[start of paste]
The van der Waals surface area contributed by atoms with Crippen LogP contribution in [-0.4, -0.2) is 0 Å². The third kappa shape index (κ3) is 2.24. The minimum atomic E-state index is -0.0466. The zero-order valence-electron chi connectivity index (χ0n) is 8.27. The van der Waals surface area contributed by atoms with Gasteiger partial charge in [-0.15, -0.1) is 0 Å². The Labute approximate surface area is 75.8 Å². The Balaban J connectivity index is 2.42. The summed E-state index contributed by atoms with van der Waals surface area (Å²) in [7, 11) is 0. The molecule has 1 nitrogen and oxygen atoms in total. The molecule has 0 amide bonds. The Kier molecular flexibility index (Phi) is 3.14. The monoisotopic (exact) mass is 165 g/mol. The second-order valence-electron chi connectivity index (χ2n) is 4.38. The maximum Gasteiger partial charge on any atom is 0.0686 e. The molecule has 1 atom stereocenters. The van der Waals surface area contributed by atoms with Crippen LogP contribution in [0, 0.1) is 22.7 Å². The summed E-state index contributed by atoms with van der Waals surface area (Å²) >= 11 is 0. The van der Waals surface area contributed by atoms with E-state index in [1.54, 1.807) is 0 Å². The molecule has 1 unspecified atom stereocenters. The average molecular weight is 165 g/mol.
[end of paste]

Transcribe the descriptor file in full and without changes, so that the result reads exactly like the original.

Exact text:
The van der Waals surface area contributed by atoms with Crippen LogP contribution in [-0.4, -0.2) is 0 Å². The third kappa shape index (κ3) is 2.24. The minimum atomic E-state index is -0.0466. The zero-order valence-electron chi connectivity index (χ0n) is 8.27. The van der Waals surface area contributed by atoms with Gasteiger partial charge in [-0.15, -0.1) is 0 Å². The Labute approximate surface area is 75.8 Å². The Balaban J connectivity index is 2.42. The summed E-state index contributed by atoms with van der Waals surface area (Å²) in [7, 11) is 0. The molecule has 1 nitrogen and oxygen atoms in total. The molecule has 0 amide bonds. The Kier molecular flexibility index (Phi) is 3.14. The monoisotopic (exact) mass is 165 g/mol. The second-order valence-electron chi connectivity index (χ2n) is 4.38. The maximum Gasteiger partial charge on any atom is 0.0686 e. The molecule has 1 atom stereocenters. The van der Waals surface area contributed by atoms with Crippen LogP contribution in [0, 0.1) is 22.7 Å². The summed E-state index contributed by atoms with van der Waals surface area (Å²) >= 11 is 0. The van der Waals surface area contributed by atoms with E-state index in [1.54, 1.807) is 0 Å². The molecule has 1 unspecified atom stereocenters. The average molecular weight is 165 g/mol.